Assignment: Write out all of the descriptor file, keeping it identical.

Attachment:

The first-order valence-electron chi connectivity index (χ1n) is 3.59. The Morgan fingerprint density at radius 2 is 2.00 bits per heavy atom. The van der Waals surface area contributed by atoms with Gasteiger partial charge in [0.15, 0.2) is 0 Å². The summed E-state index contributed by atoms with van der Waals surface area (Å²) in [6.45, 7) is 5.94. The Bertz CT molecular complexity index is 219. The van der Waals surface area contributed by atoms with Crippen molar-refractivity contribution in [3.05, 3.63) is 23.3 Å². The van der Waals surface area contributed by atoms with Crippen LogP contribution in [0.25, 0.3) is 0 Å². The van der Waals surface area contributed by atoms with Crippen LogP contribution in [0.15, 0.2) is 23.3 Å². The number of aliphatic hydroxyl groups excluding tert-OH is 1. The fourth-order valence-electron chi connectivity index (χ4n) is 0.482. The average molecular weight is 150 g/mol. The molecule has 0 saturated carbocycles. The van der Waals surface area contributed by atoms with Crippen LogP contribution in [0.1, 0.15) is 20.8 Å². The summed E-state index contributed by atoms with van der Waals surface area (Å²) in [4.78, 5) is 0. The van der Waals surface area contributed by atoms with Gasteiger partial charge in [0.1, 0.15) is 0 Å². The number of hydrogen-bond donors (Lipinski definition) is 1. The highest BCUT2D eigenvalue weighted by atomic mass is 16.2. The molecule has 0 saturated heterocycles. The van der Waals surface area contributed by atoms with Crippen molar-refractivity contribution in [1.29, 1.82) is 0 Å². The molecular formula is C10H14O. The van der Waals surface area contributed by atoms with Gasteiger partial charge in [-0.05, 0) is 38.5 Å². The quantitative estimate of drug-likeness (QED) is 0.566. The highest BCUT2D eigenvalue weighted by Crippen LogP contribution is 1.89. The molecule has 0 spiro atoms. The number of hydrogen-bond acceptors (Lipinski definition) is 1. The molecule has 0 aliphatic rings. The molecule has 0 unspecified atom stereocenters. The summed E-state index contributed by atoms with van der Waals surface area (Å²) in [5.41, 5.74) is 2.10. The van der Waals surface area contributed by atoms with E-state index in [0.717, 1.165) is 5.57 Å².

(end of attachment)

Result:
The first-order valence-electron chi connectivity index (χ1n) is 3.59. The Morgan fingerprint density at radius 2 is 2.00 bits per heavy atom. The van der Waals surface area contributed by atoms with Gasteiger partial charge in [0.15, 0.2) is 0 Å². The summed E-state index contributed by atoms with van der Waals surface area (Å²) in [6.45, 7) is 5.94. The Bertz CT molecular complexity index is 219. The van der Waals surface area contributed by atoms with Crippen molar-refractivity contribution in [3.05, 3.63) is 23.3 Å². The van der Waals surface area contributed by atoms with Crippen LogP contribution in [0.25, 0.3) is 0 Å². The van der Waals surface area contributed by atoms with Crippen LogP contribution in [0.15, 0.2) is 23.3 Å². The number of aliphatic hydroxyl groups excluding tert-OH is 1. The fourth-order valence-electron chi connectivity index (χ4n) is 0.482. The average molecular weight is 150 g/mol. The molecule has 0 saturated carbocycles. The van der Waals surface area contributed by atoms with Crippen LogP contribution in [0.1, 0.15) is 20.8 Å². The summed E-state index contributed by atoms with van der Waals surface area (Å²) in [4.78, 5) is 0. The van der Waals surface area contributed by atoms with Gasteiger partial charge in [0.1, 0.15) is 0 Å². The number of hydrogen-bond donors (Lipinski definition) is 1. The highest BCUT2D eigenvalue weighted by atomic mass is 16.2. The molecule has 0 saturated heterocycles. The van der Waals surface area contributed by atoms with Crippen molar-refractivity contribution in [1.29, 1.82) is 0 Å². The molecular formula is C10H14O. The van der Waals surface area contributed by atoms with Gasteiger partial charge in [-0.05, 0) is 38.5 Å². The quantitative estimate of drug-likeness (QED) is 0.566. The highest BCUT2D eigenvalue weighted by Crippen LogP contribution is 1.89. The molecule has 0 spiro atoms. The number of hydrogen-bond acceptors (Lipinski definition) is 1. The molecule has 0 aliphatic rings. The molecule has 0 unspecified atom stereocenters. The summed E-state index contributed by atoms with van der Waals surface area (Å²) in [5.41, 5.74) is 2.10. The van der Waals surface area contributed by atoms with E-state index in [0.717, 1.165) is 5.57 Å².